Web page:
Discuss and debate the issues that mean the most to you.
I peaked, size wise, at the age of 10, when I bought my first training bra -- that, with a bit of a tug across the torso, could certainly fit my bust line today. Vacillating between the funny gray area of a size 32AA and 32A (depending on the time of the month), as an adult woman my breasts hardly heave, but rather perch between the marked grooves of my clavicle.
In fact, bras have generally been inconsequential throughout my life. I’ve worn them only to fill out tops and dresses. They are mere afterthoughts amongst an abundant wardrobe; underpinnings I throw on out of compulsion -- there is very little to push up, pull in, undergird, or strap down. Honestly, sports bras are conundrums to me: the last time I purchased one was at an Alexander Wang sample sale, wherein I later styled it under an unbuttoned denim chambray blouse in some latent homage to Aaliyah. It never saw the inside of a gym.
And really, there would have been no need for it. My girls get in no one’s way (least of all mine), hardly impede physical activity, and have only ever flirted with the idea of a slip or spill, not once taking the plunge. Unless, of course, we’re talking about actual plunging necklines, in which case I can easily pull of the Lupita N’yongo “Nairobi blue” silhouette look with total aplomb.
Over the years and through many conversations, I’ve deduced that my bust line fascinates not because of its size, but in spite of it. On set “modeling” (and I use this word loosely) at a photo shoot last fall, I was in between fittings, puttering around in a strapless bra when my friend gasped, “Oh, wow, so you’re, like, tiny.” Yeah. I’m, like, tiny. This is not about self-deprecation or bravado. I’m tirelessly matter-of-fact when it comes to my breast size because for so long I just wasn’t.
I wore that aforementioned training bra while growing up in Texas, a state where very, very little is subtle. I wore that training bra while attending an elite and racially homogenous all-girls school, where the Bush twins were among its boasted alumni. Modeled more after a future Malia Obama, I existed well outside of the student body paradigm. I did, though, stuff that same training bra when hitting up dance parties with my best friends, where bounce music reverberated off the wall, and my little pre-pubescent self would try to drop and “wiggle wit’ it” to uneven results. I wiggled. I just didn’t quite jiggle.
I fought off outright insults and implicit attacks to my physical make-up -- verbal jabs, dismissals, and off-the-cuff remarks that ultimately reminded me that my femininity, physical beauty, and overall appeal had been sized up entirely by my deficiency to hold up a particular idealized notion of womanhood. “Girl, take some of mine!” my endowed friends would cackle after a peek at my modest cleavage. Everyone’s eagerness to “fix” or alter me ultimately felt patronizing, as if I ever implied that I was in need of repair. There was a real push for something to happen for me, breast-wise; some need to directly locate a site of potency and fecundity to mark me complete.
Was it crippling to believe I didn’t quite “measure up” at such a young age? Damn, it would be cooler if I could say no, but like a lot of teenage girls, I just wasn’t equipped at thwarting the societal stronghold on femininity and body politics that decreed what a woman should look like. Not to mention who could even be considered as such, and what vast curves summed up her femininity, desirability and legitimacy. This, compounded with the historical pressures placed upon the black female body, specifically, as both a site of intimidation and arousal, I was often made to feel my body was not my own to determine.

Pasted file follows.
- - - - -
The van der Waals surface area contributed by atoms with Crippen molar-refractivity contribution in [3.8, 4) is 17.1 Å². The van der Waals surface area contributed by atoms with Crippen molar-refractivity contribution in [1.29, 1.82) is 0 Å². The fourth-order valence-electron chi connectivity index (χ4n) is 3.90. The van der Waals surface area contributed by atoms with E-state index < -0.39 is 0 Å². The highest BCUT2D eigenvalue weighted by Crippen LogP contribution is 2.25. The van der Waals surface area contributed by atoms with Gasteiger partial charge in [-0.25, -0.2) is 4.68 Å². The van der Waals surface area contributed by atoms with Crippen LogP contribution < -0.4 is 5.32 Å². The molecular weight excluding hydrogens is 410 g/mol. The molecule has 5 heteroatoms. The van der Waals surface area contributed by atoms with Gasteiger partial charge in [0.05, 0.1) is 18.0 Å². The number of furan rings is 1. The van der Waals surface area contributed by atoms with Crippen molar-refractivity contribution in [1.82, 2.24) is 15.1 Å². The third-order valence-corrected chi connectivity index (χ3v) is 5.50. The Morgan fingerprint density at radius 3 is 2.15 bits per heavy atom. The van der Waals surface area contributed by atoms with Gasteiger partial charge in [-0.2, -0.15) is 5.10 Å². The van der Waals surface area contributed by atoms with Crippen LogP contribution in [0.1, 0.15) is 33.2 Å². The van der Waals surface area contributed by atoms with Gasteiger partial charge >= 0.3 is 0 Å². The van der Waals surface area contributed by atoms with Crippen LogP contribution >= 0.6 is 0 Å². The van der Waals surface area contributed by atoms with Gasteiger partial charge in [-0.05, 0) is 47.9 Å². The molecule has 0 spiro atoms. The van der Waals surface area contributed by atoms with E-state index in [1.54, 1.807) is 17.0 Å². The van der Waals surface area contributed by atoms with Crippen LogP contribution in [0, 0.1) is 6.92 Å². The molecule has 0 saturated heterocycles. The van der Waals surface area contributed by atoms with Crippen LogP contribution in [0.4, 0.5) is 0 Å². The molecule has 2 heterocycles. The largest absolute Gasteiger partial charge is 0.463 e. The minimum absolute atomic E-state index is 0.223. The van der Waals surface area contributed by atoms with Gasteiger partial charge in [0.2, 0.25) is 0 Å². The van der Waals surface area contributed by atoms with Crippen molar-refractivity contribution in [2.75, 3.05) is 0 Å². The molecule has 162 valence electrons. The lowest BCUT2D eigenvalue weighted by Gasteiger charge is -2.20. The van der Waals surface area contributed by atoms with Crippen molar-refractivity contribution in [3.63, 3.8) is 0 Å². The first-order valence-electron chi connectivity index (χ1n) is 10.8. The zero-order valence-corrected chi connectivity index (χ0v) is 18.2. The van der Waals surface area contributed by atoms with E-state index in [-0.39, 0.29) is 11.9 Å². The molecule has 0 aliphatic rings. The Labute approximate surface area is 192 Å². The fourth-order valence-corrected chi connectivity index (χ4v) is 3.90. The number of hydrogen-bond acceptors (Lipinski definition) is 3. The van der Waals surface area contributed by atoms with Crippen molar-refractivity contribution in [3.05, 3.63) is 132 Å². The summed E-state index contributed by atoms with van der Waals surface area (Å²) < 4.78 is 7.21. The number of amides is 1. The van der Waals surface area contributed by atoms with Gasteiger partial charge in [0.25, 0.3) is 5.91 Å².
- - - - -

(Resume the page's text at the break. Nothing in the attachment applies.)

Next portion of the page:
I don’t think I am especially unique in this admission, nor in the fact that at that time I had little approximation to history or theory that would help falsify these concepts. Many young women find themselves fumbling toward a personal body politic without guideposts. That only began to change for me when I took Gender Studies classes in college, started having real adult relationships with men, and procured a personal sense of style, which gave me the agency to begin directly seeking alternative ideals for myself.
To be sure, all of these measures required honesty on my part: What kind of hypocrite would I be if I were writing about and championing the cause of “counter-hegemonic black female body politics” (thank you, bell hooks) in my academic work, and I was, in my day to day, unwilling to recognize my own stake in that discourse? Researching the commodification of the black female form through a historical arch that stretched from Saartije Baartman to Josephine Baker to black supermodels, I was as intent, personally, as I was academically, on dismantling beauty myths that had established scores of women negligible.
Now, do I feel inspired to love my body every day? No, but I respect it. No single feminist politic, attentive boyfriend or perfect European-designed ensemble can endlessly quell all neuroses surrounding my body. Do my thoughts ever drift off to plans of augmenting my breasts? Sure—with childbirth and aging as factors to one day consider: “Never say never.”
But three weeks shy of my 31st birthday, I have come to realize that my body is not a singular point, a static idea or a sole component. It evolves, and the way I approach it will too. My frame in its entirety is made up of so much -- historically, physically -- and what’s been invigorating about my relation to it, is witnessing its ability (and mine) to grow into many, many things.